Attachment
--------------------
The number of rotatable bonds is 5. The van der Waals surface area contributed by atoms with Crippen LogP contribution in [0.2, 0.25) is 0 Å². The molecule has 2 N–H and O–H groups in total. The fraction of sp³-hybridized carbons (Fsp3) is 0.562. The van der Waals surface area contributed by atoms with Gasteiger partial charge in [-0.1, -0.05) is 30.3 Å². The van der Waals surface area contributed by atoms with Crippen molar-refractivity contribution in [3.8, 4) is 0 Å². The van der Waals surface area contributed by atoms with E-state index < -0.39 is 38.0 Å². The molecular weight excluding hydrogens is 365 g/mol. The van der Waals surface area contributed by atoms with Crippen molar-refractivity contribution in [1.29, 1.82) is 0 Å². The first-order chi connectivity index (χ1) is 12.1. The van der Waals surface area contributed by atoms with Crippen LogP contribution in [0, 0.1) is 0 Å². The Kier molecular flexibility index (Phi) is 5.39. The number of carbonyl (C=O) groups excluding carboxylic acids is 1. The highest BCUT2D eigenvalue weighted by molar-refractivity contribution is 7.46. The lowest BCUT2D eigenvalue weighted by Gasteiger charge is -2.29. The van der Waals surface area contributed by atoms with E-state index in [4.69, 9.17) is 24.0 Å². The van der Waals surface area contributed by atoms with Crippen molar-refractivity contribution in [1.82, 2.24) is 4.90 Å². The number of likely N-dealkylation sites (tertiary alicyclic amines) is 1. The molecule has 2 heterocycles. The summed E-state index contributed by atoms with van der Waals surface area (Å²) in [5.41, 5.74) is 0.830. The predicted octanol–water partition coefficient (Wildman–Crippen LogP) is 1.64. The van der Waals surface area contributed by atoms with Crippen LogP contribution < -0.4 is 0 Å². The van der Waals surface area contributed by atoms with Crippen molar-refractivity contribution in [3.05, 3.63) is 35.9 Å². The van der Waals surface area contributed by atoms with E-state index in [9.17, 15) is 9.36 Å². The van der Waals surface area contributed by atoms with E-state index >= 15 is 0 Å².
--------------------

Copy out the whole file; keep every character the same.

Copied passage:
The number of rotatable bonds is 5. The van der Waals surface area contributed by atoms with Crippen LogP contribution in [0.2, 0.25) is 0 Å². The molecule has 2 N–H and O–H groups in total. The fraction of sp³-hybridized carbons (Fsp3) is 0.562. The van der Waals surface area contributed by atoms with Gasteiger partial charge in [-0.1, -0.05) is 30.3 Å². The van der Waals surface area contributed by atoms with Crippen molar-refractivity contribution in [3.8, 4) is 0 Å². The van der Waals surface area contributed by atoms with E-state index < -0.39 is 38.0 Å². The molecular weight excluding hydrogens is 365 g/mol. The van der Waals surface area contributed by atoms with Crippen molar-refractivity contribution in [1.29, 1.82) is 0 Å². The first-order chi connectivity index (χ1) is 12.1. The van der Waals surface area contributed by atoms with Crippen LogP contribution in [0, 0.1) is 0 Å². The Kier molecular flexibility index (Phi) is 5.39. The number of carbonyl (C=O) groups excluding carboxylic acids is 1. The highest BCUT2D eigenvalue weighted by molar-refractivity contribution is 7.46. The lowest BCUT2D eigenvalue weighted by Gasteiger charge is -2.29. The van der Waals surface area contributed by atoms with E-state index in [4.69, 9.17) is 24.0 Å². The van der Waals surface area contributed by atoms with Crippen molar-refractivity contribution in [1.82, 2.24) is 4.90 Å². The number of likely N-dealkylation sites (tertiary alicyclic amines) is 1. The molecule has 2 heterocycles. The summed E-state index contributed by atoms with van der Waals surface area (Å²) in [5.41, 5.74) is 0.830. The predicted octanol–water partition coefficient (Wildman–Crippen LogP) is 1.64. The van der Waals surface area contributed by atoms with Crippen LogP contribution < -0.4 is 0 Å². The van der Waals surface area contributed by atoms with Crippen molar-refractivity contribution in [3.05, 3.63) is 35.9 Å². The van der Waals surface area contributed by atoms with E-state index in [9.17, 15) is 9.36 Å². The van der Waals surface area contributed by atoms with E-state index >= 15 is 0 Å².